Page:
Germany's Environment Minister Norbert Röttgen announced Thursday that he wants to revise the country's renewable energy law to help contain the costs of solar subsidies. The move comes as the future of solar subsidies has been called into question by members on both sides of the country's ruling center-right coalition of conservative Christian Democrats (CDU) and business-friendly Free Democrats (FDP).
After meeting with representatives of the solar industry in Berlin Thursday, Röttgen, a member of the CDU, said that the law (known as the EEG) will be amended, and he is in favor of doing so quickly. The law itself, though, will remain on the books. "There will be no systemic change to the EEG," Röttgen said.
Solar farm operators and homeowners with solar panels received more than €8 billion ($10.2 billion) in subsidies in 2011, but contributed only three percent of the country's total energy supply. The future of renewable energy is a major issue in Germany, where the government announced earlier this year that it would be phasing out its nuclear energy program.
Under Germany's renewable energy law, each new energy system qualifies for 20 years of subsidies. A flood of new solar farm operators and private users have pushed up the costs of those subsidies, opponents argue, passing the costs of the government support on to all electricity consumers nationwide.
Michael Fuchs, the deputy parliamentary floor leader for Chancellor Angela Merkel's CDU, criticized Röttgen in this week's edition of SPIEGEL for not reducing subsidies sooner. "The environment minister complete misjudged the situation," he said. "It was a mistake that we did not set an upper limit for the subsidization of solar energy systems."
The parliamentary leaders of the CDU and the FDP sent Röttgen a letter asking him to outline a subsidy concept by Jan. 25. The situation has pitted Philipp Rösler, the Economy Minister and the FDP party chair, against Röttgen. Rösler favors abandoning the current system of subsidies altogether.
German editorialists examined the issue on Friday.
The business daily Handelsblatt writes:
"The debate over the support for renewable energy has turned into an undignified spectacle. On the one side of the stage is the Environment Minister Norbert Röttgen, and on the other side is the Economy Minister Philipp Rösler. If they continue to keep up this act in the future, then the planned energy transition will break down. A joint effort from both sides is desperately needed."
"[Röttgen] is doing everything he can to give the companies prospects for growth. At the same time, he is trying to give the impression that he wants to put pressure on the solar industry so that costs don't explode. Presumably, with these goals in mind, he met with representatives of the solar industry yesterday. In doing so, he wants to look for solutions by studying the driving costs of the past few years."
"No one seems interested right now in the decisive question of how much solar power actually makes sense for the energy demands from 2020 to 2030. That is troublesome. Upcoming debates over the expansion of networks and the new construction of power plants and storage facilities is not promising for the tug-of-war over renewable energy. It would be better if the energy transition as an issue were not used simply for political gain."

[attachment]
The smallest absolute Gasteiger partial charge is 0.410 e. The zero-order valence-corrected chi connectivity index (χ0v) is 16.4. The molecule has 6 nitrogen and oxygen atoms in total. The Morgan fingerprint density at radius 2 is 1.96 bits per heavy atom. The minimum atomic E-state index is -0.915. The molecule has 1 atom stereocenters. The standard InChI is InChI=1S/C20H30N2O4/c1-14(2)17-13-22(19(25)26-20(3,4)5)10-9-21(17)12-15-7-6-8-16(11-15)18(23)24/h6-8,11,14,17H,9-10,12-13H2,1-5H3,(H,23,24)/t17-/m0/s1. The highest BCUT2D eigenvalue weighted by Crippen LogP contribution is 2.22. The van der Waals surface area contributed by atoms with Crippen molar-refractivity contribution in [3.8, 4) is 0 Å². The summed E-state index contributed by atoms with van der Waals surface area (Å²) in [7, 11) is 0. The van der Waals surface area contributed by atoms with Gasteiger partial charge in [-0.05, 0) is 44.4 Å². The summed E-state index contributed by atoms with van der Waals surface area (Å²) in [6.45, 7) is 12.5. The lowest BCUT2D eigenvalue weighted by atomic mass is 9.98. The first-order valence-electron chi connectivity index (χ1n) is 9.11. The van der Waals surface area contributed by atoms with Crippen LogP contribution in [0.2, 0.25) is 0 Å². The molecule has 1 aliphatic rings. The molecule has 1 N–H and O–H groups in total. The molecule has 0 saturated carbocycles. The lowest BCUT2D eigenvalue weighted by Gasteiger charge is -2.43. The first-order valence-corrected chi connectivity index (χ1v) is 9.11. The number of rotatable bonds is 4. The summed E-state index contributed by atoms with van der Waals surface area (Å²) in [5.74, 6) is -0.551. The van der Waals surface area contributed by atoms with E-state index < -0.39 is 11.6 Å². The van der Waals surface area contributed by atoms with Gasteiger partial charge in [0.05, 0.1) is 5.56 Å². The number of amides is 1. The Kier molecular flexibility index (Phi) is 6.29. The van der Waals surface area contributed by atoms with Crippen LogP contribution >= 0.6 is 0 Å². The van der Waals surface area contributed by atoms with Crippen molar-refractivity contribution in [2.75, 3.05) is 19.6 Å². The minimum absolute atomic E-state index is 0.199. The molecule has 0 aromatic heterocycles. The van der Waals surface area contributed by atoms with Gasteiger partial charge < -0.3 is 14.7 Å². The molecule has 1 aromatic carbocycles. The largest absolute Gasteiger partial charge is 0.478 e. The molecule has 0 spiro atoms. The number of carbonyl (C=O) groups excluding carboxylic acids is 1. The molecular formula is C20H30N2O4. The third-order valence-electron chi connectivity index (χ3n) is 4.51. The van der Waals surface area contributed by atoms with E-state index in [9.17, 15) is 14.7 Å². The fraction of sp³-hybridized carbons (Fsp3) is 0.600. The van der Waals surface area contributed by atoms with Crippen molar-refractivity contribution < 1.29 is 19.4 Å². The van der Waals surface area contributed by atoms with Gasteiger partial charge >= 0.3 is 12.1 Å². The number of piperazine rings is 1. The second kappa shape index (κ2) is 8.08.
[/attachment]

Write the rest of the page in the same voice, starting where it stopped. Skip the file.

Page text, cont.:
The conservative daily Die Welt writes:
"The Environment Ministry plans at first to change the payment terms. The solar subsidies should in the future not be lowered in six-month intervals, but in monthly steps. This measure is intended to prevent a rush to buy panels shortly before the date a subsidy reduction is expected."
"It is unlikely that the solar expansion will really be slowed down in this way. Because the record expansion in December had little to do with eleventh hour purchases. The majority of new solar modules that were installed in open land had been planned for months. And everything suggests that investors in the current low-interest phase will still overwhelmingly invest in solar panels that, for more than 20 years pass the state-guaranteed returns of seven to eight percent on in costs to the consumers. The swelling avalanche of costs won't be stopped with half-hearted readjustments. Only a solid cap on spending for solar subsidies can really protect the consumer."
The left-leaning Die Tageszeitung writes:
"It is thanks to Jürgen Grossmann that the debate over the energy revolution has become so amusing in the past few weeks. Grossmann, the CEO of the energy giant RWE said the subsidization of solar energy in Germany was as useful as 'growing pineapples in Alaska.'"
"These days, solar bashing is especially well-loved by those who last year had to take possibly the biggest setback of their careers: the phase-out of nuclear energy from the center-right coalition, namely their own parties. Add to that the energy transition. My God, the environmentalists have won…"
"Maybe it's worth the effort to refute the popular arguments against solar energy. Solar energy is expensive, but is it as ridiculous as growing pineapples in Alaska? Already this year, the kilowatt hour of Germany-produced solar energy will be remunerated, depending on the size of the installation, with 15 to 21 cents. Under current proposals, that amount will be 10 to 15 cents by 2015. It would be so cheap, that it would no longer be worth using state subsidies. New installations could then theoretically manage without support. Those then, who would buy from Grossmann, instead of producing their own energy, would pay twice as much. Solar subsidies were put in place to make solar energy competitive, and it has worked."
"An Economy Minister (Philipp Rösler) who only adds up the costs, and not the uses, of solar energy is stuck to the old model of energy supply, with individual companies, the energy giants, ruling the market as a monopoly."